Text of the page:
This world is crap, can I go live in the net?

Just finished reading a column by Andrew Walmsley of i-level in which he holds forth on the ‘social revolution’ brought about by online communities. If you are looking for a laugh, this is the article for you. It made me laugh, but it was also diasppointing.

On the basis of stardoll.com (a site where little girls can potter away a few hours making up celebrity wardrobes) and some sweeping statements about Facebook, Walmsley spouts forth a sort of marketing-cum-psuedo-sociological utopian hyperbole that would be more appropriate in the late-Nineties when all this stuff first hit our consciousness.

Walmsley has a narrow understanding of the meaning and manifestation of ‘community’, illustrated by statements like ‘hundreds of millions of people across the globe participate in real communities online… more real and relevant to them than their local ones’. Come on! This suggests that we all lived in a sort of primitive, mundane hunter-gatherer world fluctuating between states of boredom and fear of ‘them next door’ until Mark Zuckerberg came ridin’ in.

While I am ultra-enthusiastic about the available opportunities and range of online communities, articles like this only serve to confound people and do nothing to develop the form or function of online communities beyond their commoditisation.

This was a missed opportunity to say something much more interesting and valuable. Let’s discuss ways in which online communities can – and already are – reconnecting or adding value to location-based communities (in addition to sustaining interest-based and asynchronous communities). Yes, don’t worry there’ll be an opportunity to make a quick buck along the way if you want, but the social capital is what what we should focus on first-and-foremost.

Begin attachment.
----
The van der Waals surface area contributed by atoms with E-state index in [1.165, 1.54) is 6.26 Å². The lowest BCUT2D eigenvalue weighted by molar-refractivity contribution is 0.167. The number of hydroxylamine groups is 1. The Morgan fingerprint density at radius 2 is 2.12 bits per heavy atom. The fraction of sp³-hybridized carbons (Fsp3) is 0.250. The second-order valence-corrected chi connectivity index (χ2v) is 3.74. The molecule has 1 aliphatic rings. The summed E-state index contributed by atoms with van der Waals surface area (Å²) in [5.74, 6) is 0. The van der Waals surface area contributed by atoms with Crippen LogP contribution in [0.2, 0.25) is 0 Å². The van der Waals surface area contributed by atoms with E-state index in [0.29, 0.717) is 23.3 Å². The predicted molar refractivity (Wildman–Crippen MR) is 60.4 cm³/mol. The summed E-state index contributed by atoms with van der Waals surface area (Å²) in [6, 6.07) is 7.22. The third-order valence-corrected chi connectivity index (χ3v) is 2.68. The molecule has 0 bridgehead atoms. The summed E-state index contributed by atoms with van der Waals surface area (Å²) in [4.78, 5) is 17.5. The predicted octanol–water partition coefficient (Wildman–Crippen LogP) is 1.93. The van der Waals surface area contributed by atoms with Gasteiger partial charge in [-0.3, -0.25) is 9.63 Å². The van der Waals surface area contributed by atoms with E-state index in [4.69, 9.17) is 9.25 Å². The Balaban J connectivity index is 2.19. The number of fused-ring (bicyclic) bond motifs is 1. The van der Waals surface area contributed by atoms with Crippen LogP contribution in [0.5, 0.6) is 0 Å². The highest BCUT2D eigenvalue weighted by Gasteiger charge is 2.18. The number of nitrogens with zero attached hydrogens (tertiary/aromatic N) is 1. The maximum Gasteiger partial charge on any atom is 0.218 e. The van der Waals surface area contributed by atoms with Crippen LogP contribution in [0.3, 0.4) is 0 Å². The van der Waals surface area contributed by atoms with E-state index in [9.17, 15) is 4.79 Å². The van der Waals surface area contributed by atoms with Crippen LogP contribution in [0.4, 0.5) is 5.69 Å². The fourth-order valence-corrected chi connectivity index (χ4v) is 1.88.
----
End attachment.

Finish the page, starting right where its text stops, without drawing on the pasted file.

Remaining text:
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2 thoughts on “This world is crap, can I go live in the net?

  1. Hi Ross

    First don’t dismiss sites like Stardoll. Eight million “little girls” love this site, and it’s really important to them. It really does open up a world of friendships to them.

    Second, the hypothesis isn’t based simply on Stardoll and Facebook – there are hundreds of sites like this through which millions of people across the world reach out to each other – but with just 650 words to play with, a list wouldn’t really add much interest to the piece.

    I don’t think that observing that for many people these online communities are more real and relevant for them than local communities is a particularly controversial statement. It’s not a narrow understanding either – what it says (note the word ‘often’) is that online community has added a new layer to people’s capacity to socialise.

    It is true that for many this is more relevant to their lives than local community. But it doesn’t mean that local community doesn’t exist – just that for some this is more important.

    That’s a pretty important thing. It reflects the widespread impact of the internet on the centrality of geography in our lives, and it’s an important thing for marketers to think about. I don’t think anyone will be confounded by the thought (as you do), but it is pretty patronising to consider that Marketing readers would be.

    You say this was a missed opportunity to talk about local community, and you say this would be more interesting and valuable.

    I’d say that’d be interesting too (neither more nor less), but perhaps it would be a different article.

    Best wishes
    Andrew Walmsley

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